Framingham Heart Study. (1998). Epidemiological background and design: The Framingham study. Retrieved from https://biolincc.nhlbi.nih.gov/static/studies/framcohort/Epidemiological_Background_and_Design.pdf
The Framingham Heart Study is one of the first and largest cohort studies that measured the distribution of suspected risk factors in a large population and then tracked the development of heart disease in that cohort.
Papathanasiou, A. A., & Zintzaras, E. (2010). Assessing the quality of reporting of observational studies in cancer. Annals of Epidemiology, 20(1), 67–73.
In this article, the authors assess the quality of reporting of observational cancer studies, noting opportunities for improvement.
Von Elm, E., Altman, D. G., Egger, M., Pocock, S. J., Gøtzsche, P. C., & Vandenbroucke, J. P. (2007). Strengthening the reporting of observational studies in epidemiology (STROBE) statement: Guidelines for reporting observational studies. Annals of Internal Medicine, 147(8), 573–577.
A consortium of scientists and medical researchers created a checklist of 22 recommended items that should be included in reports about three common observational study designs: case-control, cohort, and cross-sectional studies. This collaborative effort is an important step toward the goal of improving the quality, credibility, and generalizability of analytical research.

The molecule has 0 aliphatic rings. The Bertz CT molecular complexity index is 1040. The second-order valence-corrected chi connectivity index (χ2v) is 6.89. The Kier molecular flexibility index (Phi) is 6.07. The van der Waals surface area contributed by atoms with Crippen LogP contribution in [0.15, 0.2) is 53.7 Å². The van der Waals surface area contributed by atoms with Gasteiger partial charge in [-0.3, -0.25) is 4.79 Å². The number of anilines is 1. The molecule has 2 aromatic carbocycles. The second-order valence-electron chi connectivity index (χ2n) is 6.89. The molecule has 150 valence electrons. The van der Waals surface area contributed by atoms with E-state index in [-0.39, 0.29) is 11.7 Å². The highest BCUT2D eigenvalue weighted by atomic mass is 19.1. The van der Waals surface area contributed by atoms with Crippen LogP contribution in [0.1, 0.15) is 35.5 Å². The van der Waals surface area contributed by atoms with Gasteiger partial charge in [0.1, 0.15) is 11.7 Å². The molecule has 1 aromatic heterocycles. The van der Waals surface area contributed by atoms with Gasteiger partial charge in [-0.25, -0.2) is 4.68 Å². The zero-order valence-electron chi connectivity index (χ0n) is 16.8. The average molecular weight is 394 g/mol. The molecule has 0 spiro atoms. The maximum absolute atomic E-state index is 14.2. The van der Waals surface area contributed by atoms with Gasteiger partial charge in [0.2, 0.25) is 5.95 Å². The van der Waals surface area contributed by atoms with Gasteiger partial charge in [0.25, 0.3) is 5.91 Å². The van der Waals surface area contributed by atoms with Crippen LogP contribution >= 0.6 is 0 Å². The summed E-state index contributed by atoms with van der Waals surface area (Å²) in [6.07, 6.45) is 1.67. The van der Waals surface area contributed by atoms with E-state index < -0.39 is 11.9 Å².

Healthy People 2020. (2011). Topics & objectives index. Retrieved from http://healthypeople.gov/2020/topicsobjectives2020/default.aspx
Healthy People 2020 focuses on improving population health locally and nationally. Review the topics and objectives of Healthy People 2020 as you prepare for Assignment 2.
Laureate Education, Inc. (Executive Producer). (2012). Epidemiology and population health: Observational studies [Video file]. Baltimore, MD: Author.
Note: The approximate length of this media piece is 9 minutes.
In this week’s program, the presenters discuss observational studies as a means of establishing an association between an exposure or risk factor and a disease outcome. Two types of observational designs are featured: cohort and case control studies.
The following ERIC notebook guides present information in a reader-friendly study guide format.
Ibrahim, M., Alexander, L., Shy, C., & Farr, S. (1999). Cohort studies. ERIC Notebook, 3, 1–4. Retrieved from http://cphp.sph.unc.edu/trainingpackages/ERIC/eric_notebook_3.pdf
Ibrahim, M., Alexander, L., Shy, C., & Farr, S. (1999). Incidence measures in cohort studies. ERIC Notebook, 4, 1–4. Retrieved from http://cphp.sph.unc.edu/trainingpackages/ERIC/eric_notebook_4.pdf
Ibrahim, M., Alexander, L., Shy, C., & Farr, S. (1999). Case-control studies. ERIC Notebook, 5, 1–4. Retrieved from http://cphp.sph.unc.edu/trainingpackages/ERIC/eric_notebook_5.pdf
Ibrahim, M., Alexander, L., Shy, C., & Farr, S. (1999). Cross-sectional studies. ERIC Notebook, 7, 1–4. Retrieved from http://cphp.sph.unc.edu/trainingpackages/ERIC/eric_notebook_7.pdf
Ibrahim, M., Alexander, L., Shy, C., & Farr, S. (2000). Ecologic studies. ERIC Notebook, 12, 1–4. Retrieved from http://cphp.sph.unc.edu/trainingpackages/ERIC/eric_notebook_12.pdf